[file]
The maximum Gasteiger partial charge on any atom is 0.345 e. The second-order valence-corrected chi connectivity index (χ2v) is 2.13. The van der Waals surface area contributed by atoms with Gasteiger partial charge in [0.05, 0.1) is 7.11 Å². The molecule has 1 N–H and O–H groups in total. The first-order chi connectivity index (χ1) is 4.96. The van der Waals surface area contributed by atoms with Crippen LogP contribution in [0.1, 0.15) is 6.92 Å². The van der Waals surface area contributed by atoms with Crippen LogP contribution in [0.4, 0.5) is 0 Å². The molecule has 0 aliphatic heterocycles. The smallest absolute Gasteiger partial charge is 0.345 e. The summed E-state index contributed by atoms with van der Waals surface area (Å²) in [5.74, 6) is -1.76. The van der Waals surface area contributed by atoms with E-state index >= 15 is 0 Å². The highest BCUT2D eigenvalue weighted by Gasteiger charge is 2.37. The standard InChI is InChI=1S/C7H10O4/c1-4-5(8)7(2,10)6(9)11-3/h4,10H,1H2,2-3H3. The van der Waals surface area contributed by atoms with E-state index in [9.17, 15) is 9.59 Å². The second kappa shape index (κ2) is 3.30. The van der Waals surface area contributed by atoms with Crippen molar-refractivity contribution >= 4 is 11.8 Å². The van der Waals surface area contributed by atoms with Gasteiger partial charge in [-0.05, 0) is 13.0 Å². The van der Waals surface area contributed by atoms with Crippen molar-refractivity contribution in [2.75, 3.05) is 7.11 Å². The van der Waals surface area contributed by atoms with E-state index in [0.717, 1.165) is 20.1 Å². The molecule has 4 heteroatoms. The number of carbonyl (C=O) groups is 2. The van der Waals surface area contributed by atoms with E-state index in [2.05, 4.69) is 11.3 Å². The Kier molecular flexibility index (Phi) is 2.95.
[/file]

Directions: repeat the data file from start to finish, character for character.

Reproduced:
The maximum Gasteiger partial charge on any atom is 0.345 e. The second-order valence-corrected chi connectivity index (χ2v) is 2.13. The van der Waals surface area contributed by atoms with Gasteiger partial charge in [0.05, 0.1) is 7.11 Å². The molecule has 1 N–H and O–H groups in total. The first-order chi connectivity index (χ1) is 4.96. The van der Waals surface area contributed by atoms with Crippen LogP contribution in [0.1, 0.15) is 6.92 Å². The van der Waals surface area contributed by atoms with Crippen LogP contribution in [0.4, 0.5) is 0 Å². The molecule has 0 aliphatic heterocycles. The smallest absolute Gasteiger partial charge is 0.345 e. The summed E-state index contributed by atoms with van der Waals surface area (Å²) in [5.74, 6) is -1.76. The van der Waals surface area contributed by atoms with E-state index >= 15 is 0 Å². The highest BCUT2D eigenvalue weighted by Gasteiger charge is 2.37. The standard InChI is InChI=1S/C7H10O4/c1-4-5(8)7(2,10)6(9)11-3/h4,10H,1H2,2-3H3. The van der Waals surface area contributed by atoms with E-state index in [9.17, 15) is 9.59 Å². The second kappa shape index (κ2) is 3.30. The van der Waals surface area contributed by atoms with Crippen molar-refractivity contribution >= 4 is 11.8 Å². The van der Waals surface area contributed by atoms with Gasteiger partial charge in [-0.05, 0) is 13.0 Å². The van der Waals surface area contributed by atoms with Crippen molar-refractivity contribution in [2.75, 3.05) is 7.11 Å². The van der Waals surface area contributed by atoms with E-state index in [0.717, 1.165) is 20.1 Å². The molecule has 4 heteroatoms. The number of carbonyl (C=O) groups is 2. The van der Waals surface area contributed by atoms with E-state index in [2.05, 4.69) is 11.3 Å². The Kier molecular flexibility index (Phi) is 2.95.